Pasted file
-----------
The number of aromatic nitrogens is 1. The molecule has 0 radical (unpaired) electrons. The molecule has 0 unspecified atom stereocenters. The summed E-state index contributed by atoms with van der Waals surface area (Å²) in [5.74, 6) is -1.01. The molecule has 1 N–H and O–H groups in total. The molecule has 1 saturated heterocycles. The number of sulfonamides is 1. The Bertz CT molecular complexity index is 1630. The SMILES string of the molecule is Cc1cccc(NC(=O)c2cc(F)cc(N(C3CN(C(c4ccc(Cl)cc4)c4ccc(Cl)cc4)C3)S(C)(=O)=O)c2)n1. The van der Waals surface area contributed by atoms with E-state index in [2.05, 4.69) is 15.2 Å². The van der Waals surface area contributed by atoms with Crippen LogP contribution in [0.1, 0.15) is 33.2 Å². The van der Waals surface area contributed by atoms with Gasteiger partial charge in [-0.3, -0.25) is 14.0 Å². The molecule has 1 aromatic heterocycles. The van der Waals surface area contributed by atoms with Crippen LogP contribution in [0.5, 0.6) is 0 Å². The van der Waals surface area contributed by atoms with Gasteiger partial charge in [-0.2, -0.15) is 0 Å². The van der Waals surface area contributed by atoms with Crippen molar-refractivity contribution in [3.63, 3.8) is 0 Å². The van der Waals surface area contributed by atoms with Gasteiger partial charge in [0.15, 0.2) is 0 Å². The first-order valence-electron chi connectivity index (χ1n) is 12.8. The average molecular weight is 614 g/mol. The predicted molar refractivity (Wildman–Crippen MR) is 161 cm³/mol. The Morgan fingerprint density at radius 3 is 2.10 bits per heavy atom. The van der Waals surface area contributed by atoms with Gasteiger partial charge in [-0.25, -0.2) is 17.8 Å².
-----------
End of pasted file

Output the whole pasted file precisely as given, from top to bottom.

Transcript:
The number of aromatic nitrogens is 1. The molecule has 0 radical (unpaired) electrons. The molecule has 0 unspecified atom stereocenters. The summed E-state index contributed by atoms with van der Waals surface area (Å²) in [5.74, 6) is -1.01. The molecule has 1 N–H and O–H groups in total. The molecule has 1 saturated heterocycles. The number of sulfonamides is 1. The Bertz CT molecular complexity index is 1630. The SMILES string of the molecule is Cc1cccc(NC(=O)c2cc(F)cc(N(C3CN(C(c4ccc(Cl)cc4)c4ccc(Cl)cc4)C3)S(C)(=O)=O)c2)n1. The van der Waals surface area contributed by atoms with E-state index in [2.05, 4.69) is 15.2 Å². The van der Waals surface area contributed by atoms with Crippen LogP contribution in [0.1, 0.15) is 33.2 Å². The van der Waals surface area contributed by atoms with Gasteiger partial charge in [-0.3, -0.25) is 14.0 Å². The molecule has 1 aromatic heterocycles. The van der Waals surface area contributed by atoms with Crippen LogP contribution in [0.5, 0.6) is 0 Å². The van der Waals surface area contributed by atoms with Gasteiger partial charge in [-0.2, -0.15) is 0 Å². The van der Waals surface area contributed by atoms with Crippen molar-refractivity contribution in [3.63, 3.8) is 0 Å². The van der Waals surface area contributed by atoms with Gasteiger partial charge in [0.15, 0.2) is 0 Å². The first-order valence-electron chi connectivity index (χ1n) is 12.8. The average molecular weight is 614 g/mol. The predicted molar refractivity (Wildman–Crippen MR) is 161 cm³/mol. The Morgan fingerprint density at radius 3 is 2.10 bits per heavy atom. The van der Waals surface area contributed by atoms with Gasteiger partial charge in [-0.25, -0.2) is 17.8 Å².